Since the later half of 2003 up till July 2006, the Recording Industry Association of America has sued over 20, 000 music fans for file sharing. As the saying goes, if you learn from defeat, you haven’t really lost. So I came across an article written by CNet on what information the RIAA gathered information to find people and file a lawsuit. Here are the 6 steps summed up.
If you use ANY of these, you’re at risk. eDonkey , Shareaza , Limewire , eMule , Ares , Kazaa. Why? Cause usually users share their files on the network for others to download. So what the authority does is scan for users with a particular filename and download the entire list for verification purposes. Some of the songs and artists cited in earlier lawsuits include:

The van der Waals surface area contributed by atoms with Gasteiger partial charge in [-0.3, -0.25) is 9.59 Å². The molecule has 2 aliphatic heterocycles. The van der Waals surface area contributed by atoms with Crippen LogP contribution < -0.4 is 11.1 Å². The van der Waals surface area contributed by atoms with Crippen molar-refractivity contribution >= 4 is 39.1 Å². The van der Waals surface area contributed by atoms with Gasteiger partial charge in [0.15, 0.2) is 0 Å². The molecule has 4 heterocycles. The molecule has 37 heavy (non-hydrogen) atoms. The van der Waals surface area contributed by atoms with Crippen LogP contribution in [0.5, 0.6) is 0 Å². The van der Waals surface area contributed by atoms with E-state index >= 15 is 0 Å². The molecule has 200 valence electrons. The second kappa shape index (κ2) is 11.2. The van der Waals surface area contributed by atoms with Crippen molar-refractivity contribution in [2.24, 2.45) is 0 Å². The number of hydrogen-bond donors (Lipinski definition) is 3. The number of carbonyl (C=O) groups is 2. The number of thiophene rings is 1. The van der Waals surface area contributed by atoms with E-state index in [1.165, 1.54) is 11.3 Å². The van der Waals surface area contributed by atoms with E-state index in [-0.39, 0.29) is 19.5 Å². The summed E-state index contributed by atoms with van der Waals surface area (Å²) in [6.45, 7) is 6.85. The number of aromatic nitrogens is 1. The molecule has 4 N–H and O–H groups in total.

Features within the P2P programs are used to list each file in the user’s list so that screenshots can be taken to use as evidence in court.
The IP address of the computer sharing one of the copyrighted song is recorded by the authority’s custom made detection software.
Once a file is downloaded, the authorities are able to do more complicated analysis of the files such as the ‘metadata’ or narrow down the source. Usually, when a CD is ripped into mp3, there’s a signature/comment by the ripper like “Ripped by PaiKia” or “Presented by Kapster”.
The authorities then get a court order to get the Internet Service Provider to provide the information of the person’s identity associated with the IP address given.
Once exposed, all technical information collected earlier are used to file a lawsuit. The RIAA has accepted setllements of varying figures ranging from $3,000 to $17,000. That’s a lot of money..
Steps summarised from the website